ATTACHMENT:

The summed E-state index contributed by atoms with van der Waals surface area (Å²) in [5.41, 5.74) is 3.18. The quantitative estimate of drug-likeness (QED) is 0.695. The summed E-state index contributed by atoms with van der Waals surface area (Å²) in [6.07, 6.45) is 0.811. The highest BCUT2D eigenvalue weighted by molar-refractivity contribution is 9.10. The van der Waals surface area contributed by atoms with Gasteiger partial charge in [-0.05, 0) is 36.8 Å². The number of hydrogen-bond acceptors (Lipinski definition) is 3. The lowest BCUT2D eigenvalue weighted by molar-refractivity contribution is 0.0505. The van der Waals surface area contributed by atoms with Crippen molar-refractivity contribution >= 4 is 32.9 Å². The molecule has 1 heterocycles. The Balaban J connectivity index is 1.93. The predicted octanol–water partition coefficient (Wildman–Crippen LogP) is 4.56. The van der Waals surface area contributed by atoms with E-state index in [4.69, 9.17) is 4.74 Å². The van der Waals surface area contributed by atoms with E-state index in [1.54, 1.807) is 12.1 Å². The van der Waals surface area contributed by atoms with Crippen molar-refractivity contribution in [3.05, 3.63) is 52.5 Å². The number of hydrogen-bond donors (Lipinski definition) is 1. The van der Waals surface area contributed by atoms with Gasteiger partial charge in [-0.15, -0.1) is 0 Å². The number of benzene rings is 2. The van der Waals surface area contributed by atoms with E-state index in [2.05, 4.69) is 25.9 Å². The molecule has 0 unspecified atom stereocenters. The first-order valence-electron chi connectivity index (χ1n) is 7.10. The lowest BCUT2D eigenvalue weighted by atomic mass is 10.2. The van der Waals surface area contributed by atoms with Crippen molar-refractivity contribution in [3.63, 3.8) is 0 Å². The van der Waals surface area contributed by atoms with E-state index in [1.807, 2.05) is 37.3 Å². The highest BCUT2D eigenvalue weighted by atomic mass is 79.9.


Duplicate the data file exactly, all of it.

The summed E-state index contributed by atoms with van der Waals surface area (Å²) in [5.41, 5.74) is 3.18. The quantitative estimate of drug-likeness (QED) is 0.695. The summed E-state index contributed by atoms with van der Waals surface area (Å²) in [6.07, 6.45) is 0.811. The highest BCUT2D eigenvalue weighted by molar-refractivity contribution is 9.10. The van der Waals surface area contributed by atoms with Gasteiger partial charge in [-0.05, 0) is 36.8 Å². The number of hydrogen-bond acceptors (Lipinski definition) is 3. The lowest BCUT2D eigenvalue weighted by molar-refractivity contribution is 0.0505. The van der Waals surface area contributed by atoms with Crippen molar-refractivity contribution >= 4 is 32.9 Å². The molecule has 1 heterocycles. The Balaban J connectivity index is 1.93. The predicted octanol–water partition coefficient (Wildman–Crippen LogP) is 4.56. The van der Waals surface area contributed by atoms with E-state index in [4.69, 9.17) is 4.74 Å². The van der Waals surface area contributed by atoms with E-state index in [1.54, 1.807) is 12.1 Å². The van der Waals surface area contributed by atoms with Crippen molar-refractivity contribution in [3.05, 3.63) is 52.5 Å². The number of hydrogen-bond donors (Lipinski definition) is 1. The van der Waals surface area contributed by atoms with Gasteiger partial charge in [-0.15, -0.1) is 0 Å². The number of benzene rings is 2. The van der Waals surface area contributed by atoms with E-state index in [2.05, 4.69) is 25.9 Å². The molecule has 0 unspecified atom stereocenters. The first-order valence-electron chi connectivity index (χ1n) is 7.10. The lowest BCUT2D eigenvalue weighted by atomic mass is 10.2. The van der Waals surface area contributed by atoms with Crippen molar-refractivity contribution in [3.63, 3.8) is 0 Å². The van der Waals surface area contributed by atoms with E-state index in [1.807, 2.05) is 37.3 Å². The highest BCUT2D eigenvalue weighted by atomic mass is 79.9.